Social Justice conversations at De Smet influence the future of Catholic education


De Smet Jesuit

This Ignatian Global Scholars Cohort is the first of its kind at De Smet Jesuit

The future student leaders of De Smet convened and conversed with similar students from five other private catholic schools in the region on issues of Social Justice on March 24 through the Ignatian Global Scholars program, and De Smet intends to further its own aspirations to social justice through the continuation of this conversation and the incorporation of ideas that spawn from it.

“A big takeaway from the guys is the need for more conversations like that,” Director of Diversity and Inclusion Dr. Drae Cox said. “What we did was a small microcosm of what we would hope to see happening in classrooms all the time. We need to do more stuff like this, we need to do more times when we are having conversations or we’re creating the space to collaborate, to agree, to disagree, whatever the case may be.”

Ignatian Global Scholars is a set of classes and extracurricular activities through which De Smet, along with 84 other Jesuit schools internationally, hope to help students gain greater empathy and to help them see things on broader global scales, particularly in regards to issues of social justice.

“It’s an opportunity for kids inside the building to connect their experiences,” Assistant Principal Dr. Pete Musso said, “with their classes, with travel, with service, with clubs and activities, with networking opportunities outside the building, and it’s an opportunity for scholars to connect those experiences through reflection and community.”

Currently, Ignatian Global Scholars is a pilot program from the Jesuit Schools Network that currently has 30 members from De Smet. It will become mainstream by the end of the next academic year.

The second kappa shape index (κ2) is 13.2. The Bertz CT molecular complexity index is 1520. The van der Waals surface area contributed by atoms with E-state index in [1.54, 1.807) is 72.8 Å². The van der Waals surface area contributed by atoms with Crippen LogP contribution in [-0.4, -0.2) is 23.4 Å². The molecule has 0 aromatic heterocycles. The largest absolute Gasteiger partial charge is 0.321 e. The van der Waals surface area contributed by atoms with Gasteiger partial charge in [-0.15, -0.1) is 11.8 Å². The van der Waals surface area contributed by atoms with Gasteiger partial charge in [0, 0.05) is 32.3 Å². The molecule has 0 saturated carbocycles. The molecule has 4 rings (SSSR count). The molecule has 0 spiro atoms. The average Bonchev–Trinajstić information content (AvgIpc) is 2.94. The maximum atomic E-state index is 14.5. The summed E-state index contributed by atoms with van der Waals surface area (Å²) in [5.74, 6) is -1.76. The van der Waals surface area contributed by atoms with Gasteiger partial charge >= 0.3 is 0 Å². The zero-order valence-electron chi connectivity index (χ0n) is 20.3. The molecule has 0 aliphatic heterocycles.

“The program can be fluid, we can add things, we can evaluate what’s happening, how well it’s working, we can change things up,” Dr. Musso said. “We are teaching other schools and learning from other schools.”
The conversation was hosted by De Smet in which students from all participating schools met students that, in the case of De Smet, were exclusively underclassmen.

“We’re talking about creating what the campus should look like in the future, not what it looks like now,” Dr. Cox said. “I want our young guys to be a part of that because they’re the future and they’re going to be determining what this campus looks like.”

The conversation focused primarily on issues of inclusion and diversity and how it could be embraced and celebrated within each school.

“It was really unique to see, even though all of our schools are different, we are going through a similar thing as far as what it means to come together from different backgrounds, different experiences, all in one place and figure out how to be together.” Dr. Cox Said. “There are some things that I thought were really good, there are some ways that I’d like to see it improved. I’d like to build on that certainly not only amongst our school but with other schools as well.”
Dr. Cox believes the conversation between the five Ignatian Global Scholars student cohorts to be a success, and hopes to see more events like this in the future.

“It was really cool to see kids talk about what they valued in schools,” Dr. Cox said. “A lot of that was centered in how schools celebrated their diversity, how they celebrated and created intentions, spaces and opportunities for different people getting together for a common cause.”